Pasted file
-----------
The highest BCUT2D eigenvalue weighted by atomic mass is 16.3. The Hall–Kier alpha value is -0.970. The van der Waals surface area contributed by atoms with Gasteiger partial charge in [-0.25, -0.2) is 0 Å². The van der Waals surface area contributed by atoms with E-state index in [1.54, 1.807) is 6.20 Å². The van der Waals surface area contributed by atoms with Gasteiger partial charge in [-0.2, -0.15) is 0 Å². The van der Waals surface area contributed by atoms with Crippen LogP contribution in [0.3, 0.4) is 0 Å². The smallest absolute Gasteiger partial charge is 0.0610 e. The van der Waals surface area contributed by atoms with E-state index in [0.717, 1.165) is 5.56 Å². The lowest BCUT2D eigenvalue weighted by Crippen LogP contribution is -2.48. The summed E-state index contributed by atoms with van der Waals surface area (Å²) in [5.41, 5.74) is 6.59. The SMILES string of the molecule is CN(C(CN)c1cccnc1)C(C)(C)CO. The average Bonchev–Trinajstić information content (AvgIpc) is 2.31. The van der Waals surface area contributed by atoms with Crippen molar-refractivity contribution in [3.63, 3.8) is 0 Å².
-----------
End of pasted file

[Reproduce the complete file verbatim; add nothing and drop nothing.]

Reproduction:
The highest BCUT2D eigenvalue weighted by atomic mass is 16.3. The Hall–Kier alpha value is -0.970. The van der Waals surface area contributed by atoms with Gasteiger partial charge in [-0.25, -0.2) is 0 Å². The van der Waals surface area contributed by atoms with E-state index in [1.54, 1.807) is 6.20 Å². The van der Waals surface area contributed by atoms with Gasteiger partial charge in [-0.2, -0.15) is 0 Å². The van der Waals surface area contributed by atoms with Crippen LogP contribution in [0.3, 0.4) is 0 Å². The smallest absolute Gasteiger partial charge is 0.0610 e. The van der Waals surface area contributed by atoms with E-state index in [0.717, 1.165) is 5.56 Å². The lowest BCUT2D eigenvalue weighted by Crippen LogP contribution is -2.48. The summed E-state index contributed by atoms with van der Waals surface area (Å²) in [5.41, 5.74) is 6.59. The SMILES string of the molecule is CN(C(CN)c1cccnc1)C(C)(C)CO. The average Bonchev–Trinajstić information content (AvgIpc) is 2.31. The van der Waals surface area contributed by atoms with Crippen molar-refractivity contribution in [3.63, 3.8) is 0 Å².